Albrecht Dürer, a most marvelous German painter, and an engraver of very beautiful copperplates, rendered tribute to Raffaello out of his own works, and sent to him a portrait of himself, a head, executed by him in gouache on a cloth of fine linen, which showed the same on either side, the lights being transparent and obtained without lead white, while the only grounding and coloring was done with watercolors, the white of the cloth serving for the ground of the bright parts. This work seemed to Raffaello to be marvelous, and he sent him, therefore, many drawings executed by his own hand, which were received very gladly by Albrecht.

O happy and blessed spirit, in that every man is glad to speak of thee, to celebrate thy actions, and to admire every drawing that thou didst leave to us! When this noble craftsman died, the art of painting might well have died also, seeing that when he closed his eyes, she was left as it were blind. And now for us who have survived him, it remains to imitate the good, nay, the supremely excellent method bequeathed to us by him as a pattern, and, as is called for by his merit and our obligations, to hold a most grateful remembrance of this in our minds, and to pay the highest honor to his memory with our lips. For in truth we have from him art, coloring, and invention harmonized and brought to such a pitch of perfection as could scarcely be hoped for; nor may any intellect ever think to surpass him.

— Giorgio Vasari, ”The Life of Raphael of Urbino,” Lives of the Artists (1550/1568).

DISEGNO II: Pisanello


At the 15th century courts of Mantua, Cesena, Ferrara, Rimini, and Naples, Antonio di Puccio Pisano, better known as il Pisanello, was primarily known for his cast-bronze portrait medals, a Roman genre he revived to make honorific images for his patrons. As an artist in the employ of the courts, he was also expected to fresco the walls of palazzi, paint portraits and design costumes and festivals, and make religious images, which also augmented his artistic reputation. Pisanello’s official duties did not include the meticulous drawing of carefully-observed natural subjects, the part of the artist’s œuvre most admired today, nor did drawings enhance his stature.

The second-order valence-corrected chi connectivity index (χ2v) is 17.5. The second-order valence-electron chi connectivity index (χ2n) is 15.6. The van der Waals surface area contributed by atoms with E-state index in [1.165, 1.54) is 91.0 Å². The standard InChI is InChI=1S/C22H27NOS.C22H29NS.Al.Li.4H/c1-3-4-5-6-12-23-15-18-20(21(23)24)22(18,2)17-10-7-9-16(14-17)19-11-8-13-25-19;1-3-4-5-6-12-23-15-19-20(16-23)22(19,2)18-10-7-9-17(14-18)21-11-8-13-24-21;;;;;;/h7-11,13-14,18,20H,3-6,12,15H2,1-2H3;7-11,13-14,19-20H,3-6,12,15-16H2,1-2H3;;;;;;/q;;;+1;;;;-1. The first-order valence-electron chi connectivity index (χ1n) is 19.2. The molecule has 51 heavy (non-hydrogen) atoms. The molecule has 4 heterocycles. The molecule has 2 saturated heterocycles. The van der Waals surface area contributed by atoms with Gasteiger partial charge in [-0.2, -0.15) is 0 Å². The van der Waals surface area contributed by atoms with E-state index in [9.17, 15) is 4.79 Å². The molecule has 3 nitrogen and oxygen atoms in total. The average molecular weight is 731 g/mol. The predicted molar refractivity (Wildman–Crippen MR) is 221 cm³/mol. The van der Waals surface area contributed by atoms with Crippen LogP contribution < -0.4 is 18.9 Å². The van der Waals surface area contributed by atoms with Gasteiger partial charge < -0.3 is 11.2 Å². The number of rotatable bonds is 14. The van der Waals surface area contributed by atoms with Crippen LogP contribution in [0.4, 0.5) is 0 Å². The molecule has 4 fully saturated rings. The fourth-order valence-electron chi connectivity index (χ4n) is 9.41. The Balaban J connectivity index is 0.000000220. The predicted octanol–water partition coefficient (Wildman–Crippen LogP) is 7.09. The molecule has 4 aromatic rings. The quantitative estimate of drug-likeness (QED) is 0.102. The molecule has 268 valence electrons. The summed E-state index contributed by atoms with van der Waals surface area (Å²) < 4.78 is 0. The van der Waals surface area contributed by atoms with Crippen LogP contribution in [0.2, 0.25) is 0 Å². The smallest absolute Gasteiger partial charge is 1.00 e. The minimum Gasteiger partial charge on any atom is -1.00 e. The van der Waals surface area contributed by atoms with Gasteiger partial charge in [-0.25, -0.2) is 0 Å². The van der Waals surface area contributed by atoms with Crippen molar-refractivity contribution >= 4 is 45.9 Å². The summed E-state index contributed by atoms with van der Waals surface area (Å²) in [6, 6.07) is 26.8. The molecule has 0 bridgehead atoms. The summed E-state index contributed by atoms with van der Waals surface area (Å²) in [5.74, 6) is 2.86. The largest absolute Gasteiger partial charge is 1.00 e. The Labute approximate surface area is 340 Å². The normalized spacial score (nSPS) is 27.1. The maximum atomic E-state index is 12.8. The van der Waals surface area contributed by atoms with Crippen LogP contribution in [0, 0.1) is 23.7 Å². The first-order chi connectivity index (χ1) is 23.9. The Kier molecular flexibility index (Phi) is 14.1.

Most of Pisanello’s peers and patrons would have not have had the opportunity to see, let alone revere, his drawings, because they constituted the bulk of his studio’s model book, which only circulated within his workshop, providing models, guides, and templates for his assistants. Model books were jealously-guarded secrets in medieval and Renaissance workshops, and they were heavily used; as a result, very few survive. In the case of Pisanello, however, his extensive, nearly-complete model book, the so-called Codex Vallardi, miraculously survives, largely due to an error.

In 1856, the Louvre purchased an album of 317 drawings, from the Milanese antiquarian Giuseppe Vallardi for the hefty sum of 35,000 francs. At the time, the drawings were thought to be by Leonardo da Vinci, which explains both the high price and why they were carefully preserved over the centuries. It was later determined that several of the drawings were from Leonardo’s workshop, one was by Hans Holbein the Younger, while the majority were attributed to Pisanello.